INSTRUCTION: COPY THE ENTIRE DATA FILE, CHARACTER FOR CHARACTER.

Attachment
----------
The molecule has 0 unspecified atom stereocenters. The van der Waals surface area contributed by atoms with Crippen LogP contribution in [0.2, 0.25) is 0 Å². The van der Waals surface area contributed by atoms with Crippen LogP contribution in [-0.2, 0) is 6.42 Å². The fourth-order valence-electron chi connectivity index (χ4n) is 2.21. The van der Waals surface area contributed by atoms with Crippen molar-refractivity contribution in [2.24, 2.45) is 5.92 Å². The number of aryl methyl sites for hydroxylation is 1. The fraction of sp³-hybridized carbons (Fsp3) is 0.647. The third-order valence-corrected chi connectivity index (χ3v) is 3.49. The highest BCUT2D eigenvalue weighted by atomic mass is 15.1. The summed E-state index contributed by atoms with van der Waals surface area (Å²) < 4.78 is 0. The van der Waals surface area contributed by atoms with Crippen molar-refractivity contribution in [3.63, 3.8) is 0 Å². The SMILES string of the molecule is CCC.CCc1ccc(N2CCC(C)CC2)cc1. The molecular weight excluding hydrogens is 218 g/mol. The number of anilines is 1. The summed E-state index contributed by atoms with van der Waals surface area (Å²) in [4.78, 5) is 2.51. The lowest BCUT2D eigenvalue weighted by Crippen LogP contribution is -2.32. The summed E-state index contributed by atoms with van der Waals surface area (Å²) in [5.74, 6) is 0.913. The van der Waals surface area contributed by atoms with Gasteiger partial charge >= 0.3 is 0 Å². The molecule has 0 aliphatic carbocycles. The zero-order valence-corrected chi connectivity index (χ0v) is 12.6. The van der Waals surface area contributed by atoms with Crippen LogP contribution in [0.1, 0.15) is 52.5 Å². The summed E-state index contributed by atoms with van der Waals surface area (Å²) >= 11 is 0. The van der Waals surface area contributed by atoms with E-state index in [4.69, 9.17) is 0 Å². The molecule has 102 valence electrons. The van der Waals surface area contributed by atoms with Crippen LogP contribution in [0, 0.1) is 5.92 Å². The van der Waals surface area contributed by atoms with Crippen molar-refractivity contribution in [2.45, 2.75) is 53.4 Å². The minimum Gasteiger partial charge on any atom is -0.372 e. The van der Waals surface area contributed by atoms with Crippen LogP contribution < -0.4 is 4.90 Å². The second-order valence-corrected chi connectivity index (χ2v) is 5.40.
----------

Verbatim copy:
The molecule has 0 unspecified atom stereocenters. The van der Waals surface area contributed by atoms with Crippen LogP contribution in [0.2, 0.25) is 0 Å². The van der Waals surface area contributed by atoms with Crippen LogP contribution in [-0.2, 0) is 6.42 Å². The fourth-order valence-electron chi connectivity index (χ4n) is 2.21. The van der Waals surface area contributed by atoms with Crippen molar-refractivity contribution in [2.24, 2.45) is 5.92 Å². The number of aryl methyl sites for hydroxylation is 1. The fraction of sp³-hybridized carbons (Fsp3) is 0.647. The third-order valence-corrected chi connectivity index (χ3v) is 3.49. The highest BCUT2D eigenvalue weighted by atomic mass is 15.1. The summed E-state index contributed by atoms with van der Waals surface area (Å²) < 4.78 is 0. The van der Waals surface area contributed by atoms with Crippen molar-refractivity contribution in [3.63, 3.8) is 0 Å². The SMILES string of the molecule is CCC.CCc1ccc(N2CCC(C)CC2)cc1. The molecular weight excluding hydrogens is 218 g/mol. The number of anilines is 1. The summed E-state index contributed by atoms with van der Waals surface area (Å²) in [4.78, 5) is 2.51. The lowest BCUT2D eigenvalue weighted by Crippen LogP contribution is -2.32. The summed E-state index contributed by atoms with van der Waals surface area (Å²) in [5.74, 6) is 0.913. The van der Waals surface area contributed by atoms with Gasteiger partial charge >= 0.3 is 0 Å². The molecule has 0 aliphatic carbocycles. The zero-order valence-corrected chi connectivity index (χ0v) is 12.6. The van der Waals surface area contributed by atoms with Crippen LogP contribution in [0.1, 0.15) is 52.5 Å². The summed E-state index contributed by atoms with van der Waals surface area (Å²) >= 11 is 0. The van der Waals surface area contributed by atoms with E-state index in [4.69, 9.17) is 0 Å². The molecule has 102 valence electrons. The van der Waals surface area contributed by atoms with Crippen LogP contribution in [0, 0.1) is 5.92 Å². The van der Waals surface area contributed by atoms with Crippen molar-refractivity contribution in [2.45, 2.75) is 53.4 Å². The minimum Gasteiger partial charge on any atom is -0.372 e. The van der Waals surface area contributed by atoms with Crippen LogP contribution < -0.4 is 4.90 Å². The second-order valence-corrected chi connectivity index (χ2v) is 5.40.